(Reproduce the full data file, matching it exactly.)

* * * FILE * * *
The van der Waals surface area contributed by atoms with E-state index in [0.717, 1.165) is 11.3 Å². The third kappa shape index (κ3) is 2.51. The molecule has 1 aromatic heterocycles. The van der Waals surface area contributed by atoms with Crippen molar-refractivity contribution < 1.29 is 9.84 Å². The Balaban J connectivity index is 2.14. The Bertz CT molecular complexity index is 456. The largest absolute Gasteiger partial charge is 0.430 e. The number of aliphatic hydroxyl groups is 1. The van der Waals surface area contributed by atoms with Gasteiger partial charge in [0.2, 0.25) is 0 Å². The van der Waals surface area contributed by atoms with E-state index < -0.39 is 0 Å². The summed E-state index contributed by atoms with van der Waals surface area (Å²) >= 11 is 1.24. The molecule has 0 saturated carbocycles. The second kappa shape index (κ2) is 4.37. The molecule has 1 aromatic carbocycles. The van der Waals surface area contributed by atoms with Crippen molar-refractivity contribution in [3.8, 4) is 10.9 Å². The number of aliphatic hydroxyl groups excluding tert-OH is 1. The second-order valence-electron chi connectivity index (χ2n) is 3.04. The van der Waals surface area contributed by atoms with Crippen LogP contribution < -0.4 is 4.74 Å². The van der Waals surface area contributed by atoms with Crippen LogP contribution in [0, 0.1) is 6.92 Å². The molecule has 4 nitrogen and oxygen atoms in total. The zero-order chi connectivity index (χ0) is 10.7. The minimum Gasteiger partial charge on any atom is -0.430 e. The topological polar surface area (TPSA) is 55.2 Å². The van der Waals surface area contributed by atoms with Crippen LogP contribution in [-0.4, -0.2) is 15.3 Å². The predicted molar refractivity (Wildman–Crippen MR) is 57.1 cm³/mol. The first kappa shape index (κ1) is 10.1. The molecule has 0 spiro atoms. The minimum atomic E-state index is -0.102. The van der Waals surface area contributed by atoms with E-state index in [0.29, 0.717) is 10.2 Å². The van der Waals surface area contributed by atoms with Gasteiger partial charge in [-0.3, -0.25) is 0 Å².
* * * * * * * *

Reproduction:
The van der Waals surface area contributed by atoms with E-state index in [0.717, 1.165) is 11.3 Å². The third kappa shape index (κ3) is 2.51. The molecule has 1 aromatic heterocycles. The van der Waals surface area contributed by atoms with Crippen molar-refractivity contribution < 1.29 is 9.84 Å². The Balaban J connectivity index is 2.14. The Bertz CT molecular complexity index is 456. The largest absolute Gasteiger partial charge is 0.430 e. The number of aliphatic hydroxyl groups is 1. The van der Waals surface area contributed by atoms with Gasteiger partial charge in [0.2, 0.25) is 0 Å². The van der Waals surface area contributed by atoms with E-state index < -0.39 is 0 Å². The summed E-state index contributed by atoms with van der Waals surface area (Å²) >= 11 is 1.24. The molecule has 0 saturated carbocycles. The second kappa shape index (κ2) is 4.37. The molecule has 1 aromatic carbocycles. The van der Waals surface area contributed by atoms with Crippen molar-refractivity contribution in [3.8, 4) is 10.9 Å². The number of aliphatic hydroxyl groups excluding tert-OH is 1. The second-order valence-electron chi connectivity index (χ2n) is 3.04. The van der Waals surface area contributed by atoms with Crippen LogP contribution < -0.4 is 4.74 Å². The van der Waals surface area contributed by atoms with Crippen LogP contribution in [0, 0.1) is 6.92 Å². The molecule has 4 nitrogen and oxygen atoms in total. The zero-order chi connectivity index (χ0) is 10.7. The minimum Gasteiger partial charge on any atom is -0.430 e. The topological polar surface area (TPSA) is 55.2 Å². The van der Waals surface area contributed by atoms with Crippen LogP contribution in [-0.4, -0.2) is 15.3 Å². The predicted molar refractivity (Wildman–Crippen MR) is 57.1 cm³/mol. The first kappa shape index (κ1) is 10.1. The molecule has 0 spiro atoms. The minimum atomic E-state index is -0.102. The van der Waals surface area contributed by atoms with E-state index in [0.29, 0.717) is 10.2 Å². The van der Waals surface area contributed by atoms with Gasteiger partial charge in [-0.3, -0.25) is 0 Å².